But earlier, we introduced this topic by noting a puzzling aspect of the עַל הַנִּסִּים prayer: it is clear why G-d’s delivering “the mighty into the hands of the weak, and the many into the hands of the few” is a miracle. But what about delivering “the impure into the hands of the pure, and the evil into the hands of the righteous, and the deliberate sinners into the hands of those who labour in Your Torah”? Do we then presuppose that the impure, the evil, and the deliberate sinners are necessarily stronger than the pure, the righteous, and those who labour in the Torah?

In order to answer this we turn to the Ramban (Rabbi Moshe ben Nachman, Spain and Israel, 1195-c.1270). In Parashat Lech Lecha, G-d forged His covenant with Abram, changing his name to Abraham and promising him that in a year’s time (when Abraham would be a hundred years old and his wife Sarah would be ninety) Sarah would give birth to a son – clearly a miraculous event. The Ramban (Commentary to Genesis 17:1) comments:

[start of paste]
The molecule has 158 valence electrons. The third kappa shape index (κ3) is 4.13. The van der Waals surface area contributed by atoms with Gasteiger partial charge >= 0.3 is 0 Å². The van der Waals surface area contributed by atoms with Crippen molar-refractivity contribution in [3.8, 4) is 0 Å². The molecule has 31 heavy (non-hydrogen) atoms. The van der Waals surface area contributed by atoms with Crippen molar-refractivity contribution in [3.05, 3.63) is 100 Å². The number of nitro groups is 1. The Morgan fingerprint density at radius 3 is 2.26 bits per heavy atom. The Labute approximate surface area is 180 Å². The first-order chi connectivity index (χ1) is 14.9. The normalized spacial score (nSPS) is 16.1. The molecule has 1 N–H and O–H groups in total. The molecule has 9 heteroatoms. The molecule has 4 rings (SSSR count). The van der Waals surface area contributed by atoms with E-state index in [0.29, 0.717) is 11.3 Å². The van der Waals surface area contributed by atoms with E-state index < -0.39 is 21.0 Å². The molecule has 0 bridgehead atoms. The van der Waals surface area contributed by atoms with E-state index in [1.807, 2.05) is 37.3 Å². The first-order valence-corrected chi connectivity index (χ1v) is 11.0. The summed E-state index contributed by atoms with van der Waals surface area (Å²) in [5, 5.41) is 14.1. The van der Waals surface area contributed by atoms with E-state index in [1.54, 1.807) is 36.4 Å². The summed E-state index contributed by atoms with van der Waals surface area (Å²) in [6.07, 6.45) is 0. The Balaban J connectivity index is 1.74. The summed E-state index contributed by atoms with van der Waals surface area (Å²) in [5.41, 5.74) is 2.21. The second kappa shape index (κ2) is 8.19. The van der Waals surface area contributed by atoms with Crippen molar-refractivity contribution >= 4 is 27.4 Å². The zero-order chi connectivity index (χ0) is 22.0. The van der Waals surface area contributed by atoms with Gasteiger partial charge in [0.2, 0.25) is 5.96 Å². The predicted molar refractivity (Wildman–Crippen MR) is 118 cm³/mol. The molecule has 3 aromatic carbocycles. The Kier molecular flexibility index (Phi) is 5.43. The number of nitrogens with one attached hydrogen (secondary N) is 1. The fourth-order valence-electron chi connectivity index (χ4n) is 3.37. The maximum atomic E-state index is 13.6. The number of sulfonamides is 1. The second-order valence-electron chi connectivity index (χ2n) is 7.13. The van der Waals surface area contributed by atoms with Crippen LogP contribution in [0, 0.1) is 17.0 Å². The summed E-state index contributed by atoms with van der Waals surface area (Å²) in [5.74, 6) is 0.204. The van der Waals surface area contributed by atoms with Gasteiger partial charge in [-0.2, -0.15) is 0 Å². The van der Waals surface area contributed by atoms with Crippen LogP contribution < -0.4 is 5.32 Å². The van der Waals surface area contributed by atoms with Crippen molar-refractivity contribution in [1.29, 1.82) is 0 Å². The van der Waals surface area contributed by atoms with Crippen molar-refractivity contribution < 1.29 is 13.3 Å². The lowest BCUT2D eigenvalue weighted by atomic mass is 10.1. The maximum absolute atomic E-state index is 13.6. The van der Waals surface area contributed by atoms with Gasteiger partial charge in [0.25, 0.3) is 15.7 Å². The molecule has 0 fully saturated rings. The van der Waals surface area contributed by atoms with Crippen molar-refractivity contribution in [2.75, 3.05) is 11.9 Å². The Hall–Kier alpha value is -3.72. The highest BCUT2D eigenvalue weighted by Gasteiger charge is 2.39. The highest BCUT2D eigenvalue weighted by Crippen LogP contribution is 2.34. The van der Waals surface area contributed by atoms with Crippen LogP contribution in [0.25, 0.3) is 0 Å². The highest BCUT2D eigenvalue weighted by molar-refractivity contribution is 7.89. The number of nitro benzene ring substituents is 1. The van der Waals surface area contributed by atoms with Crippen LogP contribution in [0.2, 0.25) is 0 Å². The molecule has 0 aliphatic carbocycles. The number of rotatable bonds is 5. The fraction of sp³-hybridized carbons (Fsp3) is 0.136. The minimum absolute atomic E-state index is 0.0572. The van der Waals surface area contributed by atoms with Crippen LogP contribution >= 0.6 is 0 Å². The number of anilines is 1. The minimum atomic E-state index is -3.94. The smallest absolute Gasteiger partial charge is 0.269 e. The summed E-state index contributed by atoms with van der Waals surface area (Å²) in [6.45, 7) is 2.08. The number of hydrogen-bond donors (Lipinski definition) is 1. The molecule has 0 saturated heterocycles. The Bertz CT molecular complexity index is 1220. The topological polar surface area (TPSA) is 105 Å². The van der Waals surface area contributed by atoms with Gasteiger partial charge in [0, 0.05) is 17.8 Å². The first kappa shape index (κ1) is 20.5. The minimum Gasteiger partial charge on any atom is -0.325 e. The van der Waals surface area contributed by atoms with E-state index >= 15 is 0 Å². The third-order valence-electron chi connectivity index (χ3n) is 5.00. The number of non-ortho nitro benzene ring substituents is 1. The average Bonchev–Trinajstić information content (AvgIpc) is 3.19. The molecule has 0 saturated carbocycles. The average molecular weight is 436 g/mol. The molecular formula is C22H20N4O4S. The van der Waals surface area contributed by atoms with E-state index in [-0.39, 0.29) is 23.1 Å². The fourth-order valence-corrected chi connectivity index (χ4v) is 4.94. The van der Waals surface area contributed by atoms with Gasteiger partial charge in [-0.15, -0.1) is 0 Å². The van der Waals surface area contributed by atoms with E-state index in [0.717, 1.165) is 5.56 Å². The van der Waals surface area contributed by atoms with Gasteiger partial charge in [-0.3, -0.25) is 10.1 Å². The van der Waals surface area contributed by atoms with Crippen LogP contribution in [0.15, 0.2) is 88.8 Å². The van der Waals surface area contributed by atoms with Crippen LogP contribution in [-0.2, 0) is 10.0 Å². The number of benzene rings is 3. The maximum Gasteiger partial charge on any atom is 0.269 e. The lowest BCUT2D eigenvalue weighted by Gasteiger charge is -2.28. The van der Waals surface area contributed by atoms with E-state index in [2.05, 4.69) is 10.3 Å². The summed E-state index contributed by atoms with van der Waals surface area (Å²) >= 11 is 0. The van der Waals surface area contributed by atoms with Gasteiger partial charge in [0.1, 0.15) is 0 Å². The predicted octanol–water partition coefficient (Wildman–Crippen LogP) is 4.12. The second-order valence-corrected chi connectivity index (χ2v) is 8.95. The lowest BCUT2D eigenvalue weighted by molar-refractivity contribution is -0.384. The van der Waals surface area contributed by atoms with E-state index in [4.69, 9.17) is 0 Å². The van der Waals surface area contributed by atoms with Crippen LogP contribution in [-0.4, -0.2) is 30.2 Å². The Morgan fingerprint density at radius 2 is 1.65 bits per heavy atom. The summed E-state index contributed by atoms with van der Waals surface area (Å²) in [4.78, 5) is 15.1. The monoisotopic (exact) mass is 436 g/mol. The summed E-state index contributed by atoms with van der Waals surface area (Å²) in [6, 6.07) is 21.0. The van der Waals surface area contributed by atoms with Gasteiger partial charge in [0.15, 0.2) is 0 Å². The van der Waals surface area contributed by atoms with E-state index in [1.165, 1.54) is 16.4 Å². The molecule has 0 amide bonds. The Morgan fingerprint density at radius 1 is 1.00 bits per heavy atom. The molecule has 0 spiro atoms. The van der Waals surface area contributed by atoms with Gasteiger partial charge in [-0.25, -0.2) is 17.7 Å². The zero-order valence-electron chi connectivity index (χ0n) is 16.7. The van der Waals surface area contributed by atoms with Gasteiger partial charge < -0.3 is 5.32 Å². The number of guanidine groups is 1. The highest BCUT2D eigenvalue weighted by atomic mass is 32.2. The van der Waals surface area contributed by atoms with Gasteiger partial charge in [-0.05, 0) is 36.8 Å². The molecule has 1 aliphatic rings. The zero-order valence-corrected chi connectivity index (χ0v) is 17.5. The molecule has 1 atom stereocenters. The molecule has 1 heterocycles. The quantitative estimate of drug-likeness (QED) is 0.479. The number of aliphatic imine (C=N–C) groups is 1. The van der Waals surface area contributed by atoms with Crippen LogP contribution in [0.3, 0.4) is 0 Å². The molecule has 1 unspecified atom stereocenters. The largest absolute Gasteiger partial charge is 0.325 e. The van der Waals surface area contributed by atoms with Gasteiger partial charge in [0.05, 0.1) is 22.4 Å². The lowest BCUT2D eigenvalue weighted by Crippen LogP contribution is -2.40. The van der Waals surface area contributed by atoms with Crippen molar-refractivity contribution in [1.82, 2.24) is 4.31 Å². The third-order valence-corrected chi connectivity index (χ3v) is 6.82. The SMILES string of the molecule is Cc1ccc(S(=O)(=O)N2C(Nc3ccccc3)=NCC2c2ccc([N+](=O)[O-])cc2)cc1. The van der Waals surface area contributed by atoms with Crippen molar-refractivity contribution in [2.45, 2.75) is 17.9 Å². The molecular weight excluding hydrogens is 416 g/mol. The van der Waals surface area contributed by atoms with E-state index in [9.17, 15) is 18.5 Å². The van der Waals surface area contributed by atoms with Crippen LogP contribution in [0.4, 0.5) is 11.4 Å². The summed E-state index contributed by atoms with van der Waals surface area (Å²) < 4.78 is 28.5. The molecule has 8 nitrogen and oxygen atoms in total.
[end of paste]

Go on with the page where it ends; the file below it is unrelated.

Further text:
“The reason that [G-d introduced Himself here] with the Name [El Shaddai] is that it is with this Name that hidden miracles are wrought for the tzaddikim, ‘to save their soul from death and to sustain them in life through famine’ (Psalms 33:19), delivering them from the sword in war. Such was with all the miracles that were wrought for Abraham and the [other] Patriarchs, and all the subsequent [miracles] that the Torah promises in Parashat Bechukotai and Ki Tavo, [i.e. the promises of] blessings [for obeying the Torah] and curses [for disobeying it]. For all these are miraculous; after all, there is no natural reason why the rains should come in their appropriate seasons just because we worship G-d, or why the sky should become iron [ibid. 19] when we sow in the shmitta year. Thus, too, with all that the Torah commands. All are miracles, and all control natural fortune, even though the normal course of the world is in no way changed, as it was by Moshe Rabbeinu in the Ten Plagues, at the Splitting of the Sea, the Manna, the well in the desert, and so forth”.